The answer to this depends on whether the educational institution is an SEVP Certified School by the U.S. Department of Homeland Security. You can search using the link below. Even, then, you will need to check with the institution to determine if the program you are interested in qualifies for F-1 student status.
This information is provided as a courtesy based upon the limited information provided in your post and does not constitute an attorney-client relationship.
Talk to the school you are planning to attend. Their student advisor should be able to help you.
Business Immigration Attorney. For H, L, J, EB5s, PERM and EB1/2/3 Petitions. Call 800-688-7892 or visit www.ImmigrationDesk.com. Law Office of Anu Gupta. The advice suggested here is for general information only and not to be construed as legal advice.
You can do it. But, I wouldn't recommend it
With L-2 you can go to class ... and usually get resident tuition ... not so with F-1.
With L-2 you can get an EAD and work anywhere ... not so with F-1.
I suggest you re-think this idea.
PROFESSOR OF IMMIGRATION LAW for over 10 years -- firstname.lastname@example.org -- www.capriotti.com -- This blog posting is offered for informational purposes only. It does not constitute an attorney-client relationship. Also, keep in mind that this is an INTERNET BLOG. You should not rely on anything you read here to make decisions which impact on your life. Meet with an attorney, via Skype, or in person, to obtain competent personal and professional guidance.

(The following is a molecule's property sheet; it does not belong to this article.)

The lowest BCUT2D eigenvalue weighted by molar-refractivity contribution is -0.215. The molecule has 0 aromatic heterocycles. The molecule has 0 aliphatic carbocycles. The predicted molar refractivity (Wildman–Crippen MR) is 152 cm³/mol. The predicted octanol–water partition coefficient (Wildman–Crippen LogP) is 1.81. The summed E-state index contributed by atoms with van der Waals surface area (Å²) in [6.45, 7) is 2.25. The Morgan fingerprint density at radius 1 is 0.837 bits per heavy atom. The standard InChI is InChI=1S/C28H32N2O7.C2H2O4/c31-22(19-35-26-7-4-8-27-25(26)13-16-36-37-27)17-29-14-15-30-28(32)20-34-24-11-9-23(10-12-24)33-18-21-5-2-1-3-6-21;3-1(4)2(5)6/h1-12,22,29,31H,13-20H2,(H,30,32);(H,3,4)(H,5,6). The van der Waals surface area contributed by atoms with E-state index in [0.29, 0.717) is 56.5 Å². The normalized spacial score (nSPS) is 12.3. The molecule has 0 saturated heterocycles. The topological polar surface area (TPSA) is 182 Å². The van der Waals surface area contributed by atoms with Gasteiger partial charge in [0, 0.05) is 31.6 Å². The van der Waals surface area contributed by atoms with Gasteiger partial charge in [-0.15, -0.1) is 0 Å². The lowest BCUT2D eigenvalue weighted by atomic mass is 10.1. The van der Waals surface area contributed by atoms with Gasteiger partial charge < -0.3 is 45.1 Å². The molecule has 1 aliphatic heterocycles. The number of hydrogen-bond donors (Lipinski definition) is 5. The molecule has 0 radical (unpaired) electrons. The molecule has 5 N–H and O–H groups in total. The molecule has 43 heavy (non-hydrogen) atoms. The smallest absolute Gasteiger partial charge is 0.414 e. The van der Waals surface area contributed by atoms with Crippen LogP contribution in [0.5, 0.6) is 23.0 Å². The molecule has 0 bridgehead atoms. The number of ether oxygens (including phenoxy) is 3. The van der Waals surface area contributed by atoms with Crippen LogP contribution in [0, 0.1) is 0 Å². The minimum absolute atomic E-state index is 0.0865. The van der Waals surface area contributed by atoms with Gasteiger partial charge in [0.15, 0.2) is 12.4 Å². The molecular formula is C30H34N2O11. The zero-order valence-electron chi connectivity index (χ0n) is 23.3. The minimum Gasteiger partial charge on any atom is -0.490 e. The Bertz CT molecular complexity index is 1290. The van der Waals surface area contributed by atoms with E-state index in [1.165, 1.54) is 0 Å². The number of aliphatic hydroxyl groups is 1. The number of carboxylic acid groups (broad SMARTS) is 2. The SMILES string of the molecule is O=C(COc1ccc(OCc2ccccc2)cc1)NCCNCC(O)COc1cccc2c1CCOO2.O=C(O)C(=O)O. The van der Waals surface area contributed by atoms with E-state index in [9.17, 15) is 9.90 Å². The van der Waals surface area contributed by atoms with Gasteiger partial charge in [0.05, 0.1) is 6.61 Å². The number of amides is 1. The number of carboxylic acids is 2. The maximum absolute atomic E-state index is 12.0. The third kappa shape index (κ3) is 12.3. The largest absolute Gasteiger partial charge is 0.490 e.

No. Student status requires actual classroom time.
J Charles Ferrari Eng & Nishimura 213.622.2255 The statement above is general in nature and does not constitute legal advice, as not all the facts are known. You should retain an attorney to review all the facts specific to your case in order to receive advise specific to your case. The statement above does not create an attorney/client relationship. Answers on Avvo can only be general ones, as specific answers would require knowledge of all the facts. As such, they may or may not apply to the question.